Whilst recently composing an essay for a qualification gave me the opportunity to write down some musings of myself, and others, about the constraints that we in the not-for-profit sector work under – those expectations of the public and funders (grants funders, donors, public sector bodies) as to how charities should behave and their consequences.
Honesty and integrity are writ large across public expectations – the work being done is for the public good and in a ‘good’ way. Reputational damage can be accrued in a variety of ways. Examples of poor conduct would include; employing a firm to collect donations which takes 80% of the money collected; forming a partnership with a corporate sponsor with a dubious reputation. Caution is thereby encouraged and matters can proceed very slowly.
Another element to the charitable ethos is that charities are expected to not hold onto their money. Money is there to be spent on helping people and not to be sat upon. Grant trust funders and government grants will only allow a certain amount of ‘reserves’ – at most six months – before the not-for-profit is not eligible for funding. For many organizations the reality is that reserves are non-existent apart from those necessary to close the organization and many do not have this. This, again, can lead to organizations being very risk averse.
Given the uncertainty of funding, especially repeat funding the turnover of staff within the not-for-profit sector can be high. From the individual’s point of view the time to start looking for a new job on a three-year contract is the end of year two at the absolute latest. It can be common for the last six months of a project having staff shortages and other employees covering on top of their work. This will impact on planning time available and delivery of the project itself.
The average committee member or trustee is a volunteer. For 80% of trustees they will a performance rôle in addition to strategic management (with no paid staff to call upon). Their average age is between 55 and 64 and 60% have a professional qualification. Most are men and white. Thus there is not a great deal of diversification in the composition of a management team. Certainly they will lack the perspective of anyone, young, black or minority ethnic, female. Committee or trustee members are usually chosen by word of mouth and their experience of the rôle of strategic decision maker is limited, if at all existent. Anecdotally the author can state that despite offering training in project planning, business planning and good governance for 16 years the take up is always limited. The reasons for this can be lack of time or complacency – ‘we know what we are doing’.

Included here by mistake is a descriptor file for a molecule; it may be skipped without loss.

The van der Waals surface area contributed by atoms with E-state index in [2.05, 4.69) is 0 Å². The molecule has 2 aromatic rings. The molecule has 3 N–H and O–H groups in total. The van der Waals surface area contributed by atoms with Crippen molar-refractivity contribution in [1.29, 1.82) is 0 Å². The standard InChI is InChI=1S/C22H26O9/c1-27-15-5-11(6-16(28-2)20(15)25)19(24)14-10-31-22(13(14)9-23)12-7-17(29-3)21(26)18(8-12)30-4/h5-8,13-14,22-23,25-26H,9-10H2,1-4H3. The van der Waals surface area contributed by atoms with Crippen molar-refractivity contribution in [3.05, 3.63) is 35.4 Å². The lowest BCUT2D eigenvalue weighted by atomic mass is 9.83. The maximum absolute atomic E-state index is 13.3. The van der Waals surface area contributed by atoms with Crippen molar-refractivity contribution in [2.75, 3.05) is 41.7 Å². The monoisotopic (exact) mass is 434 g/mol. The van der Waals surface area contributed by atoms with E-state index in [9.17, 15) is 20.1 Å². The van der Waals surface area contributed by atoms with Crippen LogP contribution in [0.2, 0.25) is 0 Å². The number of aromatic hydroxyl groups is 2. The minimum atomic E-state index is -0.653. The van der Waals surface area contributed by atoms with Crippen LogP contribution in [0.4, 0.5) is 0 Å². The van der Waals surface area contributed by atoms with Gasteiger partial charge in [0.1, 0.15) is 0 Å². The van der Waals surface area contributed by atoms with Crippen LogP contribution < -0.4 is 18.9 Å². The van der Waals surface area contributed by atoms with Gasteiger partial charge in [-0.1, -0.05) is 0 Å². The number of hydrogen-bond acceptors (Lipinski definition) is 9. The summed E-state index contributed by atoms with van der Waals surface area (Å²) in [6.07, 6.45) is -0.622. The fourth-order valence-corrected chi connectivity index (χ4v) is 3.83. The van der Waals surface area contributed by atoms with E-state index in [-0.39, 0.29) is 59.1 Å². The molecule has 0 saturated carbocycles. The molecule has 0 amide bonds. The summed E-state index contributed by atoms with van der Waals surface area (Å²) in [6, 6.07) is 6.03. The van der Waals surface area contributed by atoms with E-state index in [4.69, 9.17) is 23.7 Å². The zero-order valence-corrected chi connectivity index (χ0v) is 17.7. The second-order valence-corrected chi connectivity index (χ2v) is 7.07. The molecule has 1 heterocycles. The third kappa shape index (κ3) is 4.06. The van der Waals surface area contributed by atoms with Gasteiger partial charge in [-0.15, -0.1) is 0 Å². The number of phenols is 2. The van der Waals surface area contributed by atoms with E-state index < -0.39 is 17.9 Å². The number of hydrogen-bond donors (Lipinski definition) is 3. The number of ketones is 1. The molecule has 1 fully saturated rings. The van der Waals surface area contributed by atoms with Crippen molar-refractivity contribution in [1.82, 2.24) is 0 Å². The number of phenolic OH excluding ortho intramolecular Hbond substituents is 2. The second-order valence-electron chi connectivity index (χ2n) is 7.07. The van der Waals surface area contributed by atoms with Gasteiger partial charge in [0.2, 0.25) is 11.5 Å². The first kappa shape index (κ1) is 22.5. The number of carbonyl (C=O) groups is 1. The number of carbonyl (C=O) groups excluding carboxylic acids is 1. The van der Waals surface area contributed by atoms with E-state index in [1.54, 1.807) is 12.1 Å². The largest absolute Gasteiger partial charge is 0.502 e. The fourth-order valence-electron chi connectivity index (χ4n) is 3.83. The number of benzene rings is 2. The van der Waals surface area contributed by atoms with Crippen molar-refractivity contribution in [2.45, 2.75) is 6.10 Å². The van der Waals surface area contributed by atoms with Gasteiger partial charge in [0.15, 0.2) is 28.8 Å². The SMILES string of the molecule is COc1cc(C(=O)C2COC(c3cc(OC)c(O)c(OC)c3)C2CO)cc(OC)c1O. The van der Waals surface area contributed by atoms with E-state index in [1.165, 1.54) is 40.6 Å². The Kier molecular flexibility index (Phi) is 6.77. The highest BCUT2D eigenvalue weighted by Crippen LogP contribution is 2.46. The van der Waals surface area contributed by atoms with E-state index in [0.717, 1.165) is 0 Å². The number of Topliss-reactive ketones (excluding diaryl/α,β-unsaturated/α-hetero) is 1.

To summarize; the not-for-profit sector has always been a ‘hand-to-mouth’ sector. Organizations can feel as if they are lurching from one crisis to the next. Through this is viewed as ‘unprofessional’ by some, notably the public sector and its volunteers and workers as being muddle-headed, do-gooders who need the guidance of those who know better. I would suggest from the brief discussion above that the sector is, indeed, ‘hand-to-mouth’ but that the internal and external factors that rule it will ensure that it remains so and perhaps it is a miracle that we are able to do what we do under difficult circumstances.